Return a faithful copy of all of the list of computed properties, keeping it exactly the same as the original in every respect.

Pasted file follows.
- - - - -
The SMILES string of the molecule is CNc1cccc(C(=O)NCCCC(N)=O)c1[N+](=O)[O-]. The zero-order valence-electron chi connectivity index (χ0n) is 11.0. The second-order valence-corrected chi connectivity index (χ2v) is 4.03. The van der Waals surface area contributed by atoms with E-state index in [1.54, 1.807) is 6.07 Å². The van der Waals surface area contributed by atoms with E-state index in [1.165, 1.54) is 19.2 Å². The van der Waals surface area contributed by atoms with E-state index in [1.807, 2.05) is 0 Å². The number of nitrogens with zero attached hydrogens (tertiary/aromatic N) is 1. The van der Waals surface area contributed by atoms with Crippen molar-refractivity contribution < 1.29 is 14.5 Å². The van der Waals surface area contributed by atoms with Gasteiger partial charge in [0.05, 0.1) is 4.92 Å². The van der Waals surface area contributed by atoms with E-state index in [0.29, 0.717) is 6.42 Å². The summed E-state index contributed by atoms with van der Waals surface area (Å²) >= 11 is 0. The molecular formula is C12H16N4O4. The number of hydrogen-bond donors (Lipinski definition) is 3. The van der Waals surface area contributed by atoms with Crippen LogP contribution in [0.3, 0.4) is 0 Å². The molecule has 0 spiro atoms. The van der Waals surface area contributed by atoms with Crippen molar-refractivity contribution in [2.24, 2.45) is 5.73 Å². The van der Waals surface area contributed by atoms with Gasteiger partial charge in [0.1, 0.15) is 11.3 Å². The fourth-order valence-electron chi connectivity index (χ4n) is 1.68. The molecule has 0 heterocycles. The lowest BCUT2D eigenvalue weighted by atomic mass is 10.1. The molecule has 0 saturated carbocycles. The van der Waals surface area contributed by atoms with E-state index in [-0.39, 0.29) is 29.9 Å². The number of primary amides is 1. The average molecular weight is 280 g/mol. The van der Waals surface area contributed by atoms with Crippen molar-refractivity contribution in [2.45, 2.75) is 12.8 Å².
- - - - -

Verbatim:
The SMILES string of the molecule is CNc1cccc(C(=O)NCCCC(N)=O)c1[N+](=O)[O-]. The zero-order valence-electron chi connectivity index (χ0n) is 11.0. The second-order valence-corrected chi connectivity index (χ2v) is 4.03. The van der Waals surface area contributed by atoms with E-state index in [1.54, 1.807) is 6.07 Å². The van der Waals surface area contributed by atoms with E-state index in [1.165, 1.54) is 19.2 Å². The van der Waals surface area contributed by atoms with E-state index in [1.807, 2.05) is 0 Å². The number of nitrogens with zero attached hydrogens (tertiary/aromatic N) is 1. The van der Waals surface area contributed by atoms with Crippen molar-refractivity contribution < 1.29 is 14.5 Å². The van der Waals surface area contributed by atoms with Gasteiger partial charge in [0.05, 0.1) is 4.92 Å². The van der Waals surface area contributed by atoms with E-state index in [0.29, 0.717) is 6.42 Å². The summed E-state index contributed by atoms with van der Waals surface area (Å²) >= 11 is 0. The molecular formula is C12H16N4O4. The number of hydrogen-bond donors (Lipinski definition) is 3. The van der Waals surface area contributed by atoms with Crippen LogP contribution in [0.3, 0.4) is 0 Å². The molecule has 0 spiro atoms. The van der Waals surface area contributed by atoms with Crippen molar-refractivity contribution in [2.24, 2.45) is 5.73 Å². The van der Waals surface area contributed by atoms with Gasteiger partial charge in [0.1, 0.15) is 11.3 Å². The fourth-order valence-electron chi connectivity index (χ4n) is 1.68. The molecule has 0 heterocycles. The lowest BCUT2D eigenvalue weighted by atomic mass is 10.1. The molecule has 0 saturated carbocycles. The van der Waals surface area contributed by atoms with E-state index in [-0.39, 0.29) is 29.9 Å². The number of primary amides is 1. The average molecular weight is 280 g/mol. The van der Waals surface area contributed by atoms with Crippen molar-refractivity contribution in [2.45, 2.75) is 12.8 Å².